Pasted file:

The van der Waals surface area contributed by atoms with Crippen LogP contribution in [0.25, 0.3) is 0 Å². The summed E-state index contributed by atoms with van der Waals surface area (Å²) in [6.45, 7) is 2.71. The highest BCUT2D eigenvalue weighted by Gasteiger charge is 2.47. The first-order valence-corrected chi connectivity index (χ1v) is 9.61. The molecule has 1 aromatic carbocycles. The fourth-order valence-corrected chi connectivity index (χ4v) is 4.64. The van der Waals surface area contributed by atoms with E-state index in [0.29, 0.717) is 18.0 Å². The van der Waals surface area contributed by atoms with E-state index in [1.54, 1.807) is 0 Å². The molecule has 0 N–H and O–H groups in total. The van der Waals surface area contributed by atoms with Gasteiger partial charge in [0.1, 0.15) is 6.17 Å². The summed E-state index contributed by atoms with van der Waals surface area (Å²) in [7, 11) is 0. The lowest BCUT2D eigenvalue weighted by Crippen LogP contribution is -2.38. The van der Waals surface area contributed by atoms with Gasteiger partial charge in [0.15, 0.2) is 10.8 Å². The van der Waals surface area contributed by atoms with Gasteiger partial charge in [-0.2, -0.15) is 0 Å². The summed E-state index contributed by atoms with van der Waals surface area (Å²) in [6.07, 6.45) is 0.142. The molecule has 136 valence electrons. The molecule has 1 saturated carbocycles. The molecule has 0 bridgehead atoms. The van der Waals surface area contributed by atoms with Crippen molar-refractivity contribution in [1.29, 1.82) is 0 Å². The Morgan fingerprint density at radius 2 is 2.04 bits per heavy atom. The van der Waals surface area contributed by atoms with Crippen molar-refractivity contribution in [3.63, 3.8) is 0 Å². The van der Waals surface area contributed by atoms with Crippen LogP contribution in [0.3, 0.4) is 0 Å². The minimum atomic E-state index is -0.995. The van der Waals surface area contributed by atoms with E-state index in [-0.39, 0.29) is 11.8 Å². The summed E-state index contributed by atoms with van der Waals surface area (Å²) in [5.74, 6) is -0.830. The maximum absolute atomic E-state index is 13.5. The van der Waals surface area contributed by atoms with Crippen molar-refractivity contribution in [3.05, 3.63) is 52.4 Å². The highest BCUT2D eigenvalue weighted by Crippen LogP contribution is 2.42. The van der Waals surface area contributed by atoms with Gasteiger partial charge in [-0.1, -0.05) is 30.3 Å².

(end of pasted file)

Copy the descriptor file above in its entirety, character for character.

The van der Waals surface area contributed by atoms with Crippen LogP contribution in [0.25, 0.3) is 0 Å². The summed E-state index contributed by atoms with van der Waals surface area (Å²) in [6.45, 7) is 2.71. The highest BCUT2D eigenvalue weighted by Gasteiger charge is 2.47. The first-order valence-corrected chi connectivity index (χ1v) is 9.61. The molecule has 1 aromatic carbocycles. The fourth-order valence-corrected chi connectivity index (χ4v) is 4.64. The van der Waals surface area contributed by atoms with E-state index in [0.29, 0.717) is 18.0 Å². The van der Waals surface area contributed by atoms with E-state index in [1.54, 1.807) is 0 Å². The molecule has 0 N–H and O–H groups in total. The van der Waals surface area contributed by atoms with Gasteiger partial charge in [0.1, 0.15) is 6.17 Å². The summed E-state index contributed by atoms with van der Waals surface area (Å²) in [7, 11) is 0. The lowest BCUT2D eigenvalue weighted by Crippen LogP contribution is -2.38. The van der Waals surface area contributed by atoms with Gasteiger partial charge in [0.15, 0.2) is 10.8 Å². The van der Waals surface area contributed by atoms with Gasteiger partial charge in [-0.2, -0.15) is 0 Å². The summed E-state index contributed by atoms with van der Waals surface area (Å²) in [6.07, 6.45) is 0.142. The molecule has 136 valence electrons. The molecule has 1 saturated carbocycles. The molecule has 0 bridgehead atoms. The van der Waals surface area contributed by atoms with Crippen molar-refractivity contribution in [1.29, 1.82) is 0 Å². The Morgan fingerprint density at radius 2 is 2.04 bits per heavy atom. The van der Waals surface area contributed by atoms with Crippen molar-refractivity contribution in [3.63, 3.8) is 0 Å². The van der Waals surface area contributed by atoms with Crippen LogP contribution in [0.3, 0.4) is 0 Å². The minimum atomic E-state index is -0.995. The van der Waals surface area contributed by atoms with E-state index in [-0.39, 0.29) is 11.8 Å². The summed E-state index contributed by atoms with van der Waals surface area (Å²) in [5.74, 6) is -0.830. The maximum absolute atomic E-state index is 13.5. The van der Waals surface area contributed by atoms with Crippen molar-refractivity contribution in [3.05, 3.63) is 52.4 Å². The highest BCUT2D eigenvalue weighted by Crippen LogP contribution is 2.42. The van der Waals surface area contributed by atoms with Gasteiger partial charge in [-0.1, -0.05) is 30.3 Å².